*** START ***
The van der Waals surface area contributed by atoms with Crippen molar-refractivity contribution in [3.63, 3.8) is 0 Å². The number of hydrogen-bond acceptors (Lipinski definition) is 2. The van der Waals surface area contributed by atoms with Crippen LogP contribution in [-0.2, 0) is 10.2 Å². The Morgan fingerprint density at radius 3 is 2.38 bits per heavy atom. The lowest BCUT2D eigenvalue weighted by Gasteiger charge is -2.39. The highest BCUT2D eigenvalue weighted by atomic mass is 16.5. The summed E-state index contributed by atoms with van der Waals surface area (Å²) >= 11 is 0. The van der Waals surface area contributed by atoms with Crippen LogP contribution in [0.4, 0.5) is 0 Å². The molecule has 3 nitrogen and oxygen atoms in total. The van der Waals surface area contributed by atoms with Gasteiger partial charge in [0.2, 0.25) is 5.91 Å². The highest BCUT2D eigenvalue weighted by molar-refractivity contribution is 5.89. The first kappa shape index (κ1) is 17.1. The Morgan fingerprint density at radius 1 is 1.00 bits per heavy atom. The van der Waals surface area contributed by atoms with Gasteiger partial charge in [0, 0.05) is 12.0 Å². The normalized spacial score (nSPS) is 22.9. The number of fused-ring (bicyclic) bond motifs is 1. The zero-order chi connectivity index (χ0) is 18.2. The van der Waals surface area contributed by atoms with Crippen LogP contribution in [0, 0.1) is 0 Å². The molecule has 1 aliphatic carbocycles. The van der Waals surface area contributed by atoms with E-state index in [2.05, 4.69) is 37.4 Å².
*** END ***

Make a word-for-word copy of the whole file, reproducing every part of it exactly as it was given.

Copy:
The van der Waals surface area contributed by atoms with Crippen molar-refractivity contribution in [3.63, 3.8) is 0 Å². The number of hydrogen-bond acceptors (Lipinski definition) is 2. The van der Waals surface area contributed by atoms with Crippen LogP contribution in [-0.2, 0) is 10.2 Å². The Morgan fingerprint density at radius 3 is 2.38 bits per heavy atom. The lowest BCUT2D eigenvalue weighted by Gasteiger charge is -2.39. The highest BCUT2D eigenvalue weighted by atomic mass is 16.5. The summed E-state index contributed by atoms with van der Waals surface area (Å²) >= 11 is 0. The van der Waals surface area contributed by atoms with Crippen LogP contribution in [0.4, 0.5) is 0 Å². The molecule has 3 nitrogen and oxygen atoms in total. The van der Waals surface area contributed by atoms with Gasteiger partial charge in [0.2, 0.25) is 5.91 Å². The highest BCUT2D eigenvalue weighted by molar-refractivity contribution is 5.89. The first kappa shape index (κ1) is 17.1. The Morgan fingerprint density at radius 1 is 1.00 bits per heavy atom. The van der Waals surface area contributed by atoms with Gasteiger partial charge in [0, 0.05) is 12.0 Å². The normalized spacial score (nSPS) is 22.9. The number of fused-ring (bicyclic) bond motifs is 1. The zero-order chi connectivity index (χ0) is 18.2. The van der Waals surface area contributed by atoms with Crippen LogP contribution in [0, 0.1) is 0 Å². The molecule has 1 aliphatic carbocycles. The van der Waals surface area contributed by atoms with E-state index in [2.05, 4.69) is 37.4 Å².